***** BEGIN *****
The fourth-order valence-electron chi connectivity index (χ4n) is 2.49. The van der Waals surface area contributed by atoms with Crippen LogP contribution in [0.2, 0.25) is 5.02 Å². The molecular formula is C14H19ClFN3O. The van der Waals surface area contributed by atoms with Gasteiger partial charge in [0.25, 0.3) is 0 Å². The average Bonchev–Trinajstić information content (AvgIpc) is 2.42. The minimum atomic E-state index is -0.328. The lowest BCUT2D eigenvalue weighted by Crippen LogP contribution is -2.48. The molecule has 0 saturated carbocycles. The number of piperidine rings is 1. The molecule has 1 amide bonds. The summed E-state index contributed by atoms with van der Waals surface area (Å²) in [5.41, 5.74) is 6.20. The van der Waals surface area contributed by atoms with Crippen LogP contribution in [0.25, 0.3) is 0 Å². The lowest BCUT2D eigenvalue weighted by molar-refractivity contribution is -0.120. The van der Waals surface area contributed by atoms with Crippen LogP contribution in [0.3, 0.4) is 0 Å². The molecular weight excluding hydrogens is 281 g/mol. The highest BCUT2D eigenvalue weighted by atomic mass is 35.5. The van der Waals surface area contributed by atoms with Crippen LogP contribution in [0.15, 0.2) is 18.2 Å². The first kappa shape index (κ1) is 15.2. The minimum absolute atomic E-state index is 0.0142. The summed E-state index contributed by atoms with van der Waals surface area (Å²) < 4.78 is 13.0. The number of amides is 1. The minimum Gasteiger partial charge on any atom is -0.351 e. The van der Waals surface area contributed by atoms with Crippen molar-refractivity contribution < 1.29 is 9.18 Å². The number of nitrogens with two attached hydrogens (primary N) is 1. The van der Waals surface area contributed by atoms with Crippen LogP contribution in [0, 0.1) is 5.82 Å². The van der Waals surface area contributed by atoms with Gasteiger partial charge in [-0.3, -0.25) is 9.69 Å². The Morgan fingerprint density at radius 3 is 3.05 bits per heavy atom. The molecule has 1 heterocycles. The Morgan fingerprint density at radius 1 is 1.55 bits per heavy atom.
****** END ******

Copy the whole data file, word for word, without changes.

The fourth-order valence-electron chi connectivity index (χ4n) is 2.49. The van der Waals surface area contributed by atoms with Crippen LogP contribution in [0.2, 0.25) is 5.02 Å². The molecular formula is C14H19ClFN3O. The van der Waals surface area contributed by atoms with Gasteiger partial charge in [0.25, 0.3) is 0 Å². The average Bonchev–Trinajstić information content (AvgIpc) is 2.42. The minimum atomic E-state index is -0.328. The lowest BCUT2D eigenvalue weighted by Crippen LogP contribution is -2.48. The molecule has 0 saturated carbocycles. The number of piperidine rings is 1. The molecule has 1 amide bonds. The summed E-state index contributed by atoms with van der Waals surface area (Å²) in [5.41, 5.74) is 6.20. The van der Waals surface area contributed by atoms with Crippen LogP contribution in [0.25, 0.3) is 0 Å². The lowest BCUT2D eigenvalue weighted by molar-refractivity contribution is -0.120. The van der Waals surface area contributed by atoms with Crippen LogP contribution in [0.3, 0.4) is 0 Å². The molecular weight excluding hydrogens is 281 g/mol. The highest BCUT2D eigenvalue weighted by atomic mass is 35.5. The van der Waals surface area contributed by atoms with Crippen LogP contribution in [0.15, 0.2) is 18.2 Å². The first kappa shape index (κ1) is 15.2. The minimum absolute atomic E-state index is 0.0142. The summed E-state index contributed by atoms with van der Waals surface area (Å²) < 4.78 is 13.0. The number of amides is 1. The minimum Gasteiger partial charge on any atom is -0.351 e. The van der Waals surface area contributed by atoms with Crippen molar-refractivity contribution < 1.29 is 9.18 Å². The number of nitrogens with two attached hydrogens (primary N) is 1. The van der Waals surface area contributed by atoms with Crippen LogP contribution in [0, 0.1) is 5.82 Å². The van der Waals surface area contributed by atoms with Gasteiger partial charge in [-0.3, -0.25) is 9.69 Å². The Morgan fingerprint density at radius 3 is 3.05 bits per heavy atom. The molecule has 1 heterocycles. The Morgan fingerprint density at radius 1 is 1.55 bits per heavy atom.